I went to buy a bike this week. Having realised I was starting to look like the bloke off those government adverts who gets progressively fatter as he ages, I figured it would only be a matter of time before I started looking like that big bopper with the cravat off Masterchef.
And I don’t do cravats.
So with the excuses of the last few months a fading memory I ventured into the unknown world of bike buying. It would appear that since the days of the Raleigh Chopper, things have changed. The Chopper pushed the envelope with a selection of three gears—slow, faster and fastest. Modern bikes come with a minimum of twenty one. Slow, bit faster, bit faster again, bit faster, touch faster—you get the gist. Where the Chopper had used the same steel as the Sydney Harbour Bridge, new bikes were taking the same stuff NASA are using to take machines to Mars and forming it into aerodynamic beasts designed to win you both a Tour stage and the girl on the podium.
What does all this mean? Well, the new bikes are faster, lighter, stronger and more reliable.
Does this help me? Well not exactly. See, if the bike is lighter and therefore supposedly better, then although I may reach my destination faster, I won’t actually be dropping more weight. What I really need, is the fat bastard spec Chopper, which hasn’t been made since about 1984, to make me really work for my kilometres.
The same can be said of new car developments, one of which I tested this week. Volkswagen were demonstrating their new toy, XDL, on the latest Golf GTI, a car you will have already read much about. Aside from a spangly new interior and the usual exterior tart up, the MK6 continues where the MK5 left off, which is a good idea because the MK5 GTI is a great car. But clearly the chassis engineers were feeling left out whilst the polo necked designers were getting their bonuses up at Wolfsburg, so they came up with something new of their own, and XDL is the result.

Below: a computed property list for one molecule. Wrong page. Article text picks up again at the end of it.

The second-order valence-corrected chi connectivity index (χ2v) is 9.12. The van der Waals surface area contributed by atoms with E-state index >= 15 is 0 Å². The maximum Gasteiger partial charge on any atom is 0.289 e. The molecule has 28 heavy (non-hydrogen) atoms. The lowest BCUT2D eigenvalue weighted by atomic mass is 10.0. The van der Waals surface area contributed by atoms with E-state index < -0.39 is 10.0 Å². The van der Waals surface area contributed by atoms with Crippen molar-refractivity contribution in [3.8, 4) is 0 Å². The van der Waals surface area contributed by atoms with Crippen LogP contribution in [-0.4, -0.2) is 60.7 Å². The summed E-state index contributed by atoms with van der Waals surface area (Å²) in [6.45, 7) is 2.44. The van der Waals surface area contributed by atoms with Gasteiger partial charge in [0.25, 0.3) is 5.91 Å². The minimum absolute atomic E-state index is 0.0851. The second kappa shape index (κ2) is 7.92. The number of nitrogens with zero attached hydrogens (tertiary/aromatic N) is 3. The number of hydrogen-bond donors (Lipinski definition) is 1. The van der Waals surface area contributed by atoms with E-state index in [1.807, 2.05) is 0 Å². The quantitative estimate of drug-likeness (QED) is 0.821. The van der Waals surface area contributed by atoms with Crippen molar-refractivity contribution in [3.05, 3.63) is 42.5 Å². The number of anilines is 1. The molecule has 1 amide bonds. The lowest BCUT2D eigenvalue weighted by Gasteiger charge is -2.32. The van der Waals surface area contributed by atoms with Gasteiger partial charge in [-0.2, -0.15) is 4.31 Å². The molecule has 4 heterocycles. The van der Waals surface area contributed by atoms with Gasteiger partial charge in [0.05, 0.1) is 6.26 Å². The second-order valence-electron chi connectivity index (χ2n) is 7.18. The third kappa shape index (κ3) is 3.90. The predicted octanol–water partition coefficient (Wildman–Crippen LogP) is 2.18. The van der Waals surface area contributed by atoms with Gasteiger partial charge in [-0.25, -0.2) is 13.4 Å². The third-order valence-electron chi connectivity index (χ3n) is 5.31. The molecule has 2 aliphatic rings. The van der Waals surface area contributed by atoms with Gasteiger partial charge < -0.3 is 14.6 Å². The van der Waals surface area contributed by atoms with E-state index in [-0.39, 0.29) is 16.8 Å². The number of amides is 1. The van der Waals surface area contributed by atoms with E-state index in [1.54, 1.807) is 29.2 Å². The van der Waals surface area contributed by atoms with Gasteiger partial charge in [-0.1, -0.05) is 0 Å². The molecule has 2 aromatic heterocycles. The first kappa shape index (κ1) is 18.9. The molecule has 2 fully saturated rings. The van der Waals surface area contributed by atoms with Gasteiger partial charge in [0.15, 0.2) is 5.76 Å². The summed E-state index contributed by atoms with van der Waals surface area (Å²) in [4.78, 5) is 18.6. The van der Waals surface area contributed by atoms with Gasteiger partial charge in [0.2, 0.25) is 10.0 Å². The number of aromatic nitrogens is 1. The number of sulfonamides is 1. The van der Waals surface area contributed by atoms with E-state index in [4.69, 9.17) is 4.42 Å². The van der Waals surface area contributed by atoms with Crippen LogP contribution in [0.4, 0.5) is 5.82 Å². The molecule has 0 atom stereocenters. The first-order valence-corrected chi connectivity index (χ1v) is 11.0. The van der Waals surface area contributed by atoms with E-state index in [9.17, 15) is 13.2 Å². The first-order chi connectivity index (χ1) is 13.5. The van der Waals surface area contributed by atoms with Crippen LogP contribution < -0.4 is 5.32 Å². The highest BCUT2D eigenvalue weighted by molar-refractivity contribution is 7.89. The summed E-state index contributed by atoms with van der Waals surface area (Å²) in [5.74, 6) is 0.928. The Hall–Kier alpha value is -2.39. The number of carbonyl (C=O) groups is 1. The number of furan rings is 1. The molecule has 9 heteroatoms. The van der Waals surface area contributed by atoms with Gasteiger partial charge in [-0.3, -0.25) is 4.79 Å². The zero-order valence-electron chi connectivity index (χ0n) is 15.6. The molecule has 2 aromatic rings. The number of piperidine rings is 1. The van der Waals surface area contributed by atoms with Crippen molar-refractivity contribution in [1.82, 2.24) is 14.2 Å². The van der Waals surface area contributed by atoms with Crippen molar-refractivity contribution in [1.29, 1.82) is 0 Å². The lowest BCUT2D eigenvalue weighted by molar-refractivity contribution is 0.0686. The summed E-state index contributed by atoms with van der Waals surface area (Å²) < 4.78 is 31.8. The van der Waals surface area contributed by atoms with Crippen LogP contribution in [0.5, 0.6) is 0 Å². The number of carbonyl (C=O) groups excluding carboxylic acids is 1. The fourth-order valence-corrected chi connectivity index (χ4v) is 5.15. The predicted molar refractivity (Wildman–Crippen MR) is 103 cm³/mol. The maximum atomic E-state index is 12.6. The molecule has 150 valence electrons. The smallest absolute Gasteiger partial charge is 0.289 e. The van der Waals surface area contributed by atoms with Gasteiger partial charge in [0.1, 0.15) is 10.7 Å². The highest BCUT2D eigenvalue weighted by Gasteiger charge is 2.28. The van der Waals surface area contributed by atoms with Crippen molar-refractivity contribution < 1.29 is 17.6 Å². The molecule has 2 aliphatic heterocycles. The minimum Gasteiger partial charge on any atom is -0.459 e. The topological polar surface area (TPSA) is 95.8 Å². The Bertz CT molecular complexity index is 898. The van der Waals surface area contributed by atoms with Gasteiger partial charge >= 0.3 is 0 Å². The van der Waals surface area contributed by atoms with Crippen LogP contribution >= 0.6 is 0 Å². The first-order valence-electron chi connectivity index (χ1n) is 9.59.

A mix of electric tomfoolery and suspension trickery means that when you bang on the naughty pedal mid corner, instead of the front end simply washing out and spinning the power away in a mix of rubbery understeer and panicked wheel turning, it, well, does the same thing, just a bit less.
This is a good thing we are told by Volkswagen because it means that when we were comparing the newly pensioned MK5 on the skid pan with its successor, the MK6 would invariably deliver a cleaner and therefore faster, line.
This is better, but I happen to think this is worse. Like the bikes which are lighter and therefore faster, why is something faster around a bend necessarily an improvement? What if Volkswagen had delivered a car that could take the same corner at double the speed with zero understeer? Whilst you may set a world record lap time, I doubt you’ll feel any better about driving it, in fact, I’ll wager it feels less satisfying knowing the electronic brain just got you there.
So if you want as good a time as I’m having riding my bike right now, forget lap times and think about what really makes driving actually better. Next time you buy a car, worry less about the trickery and more about what the great lawyer from The Castle, Dennis Denuto simply described as ‘The Vibe’.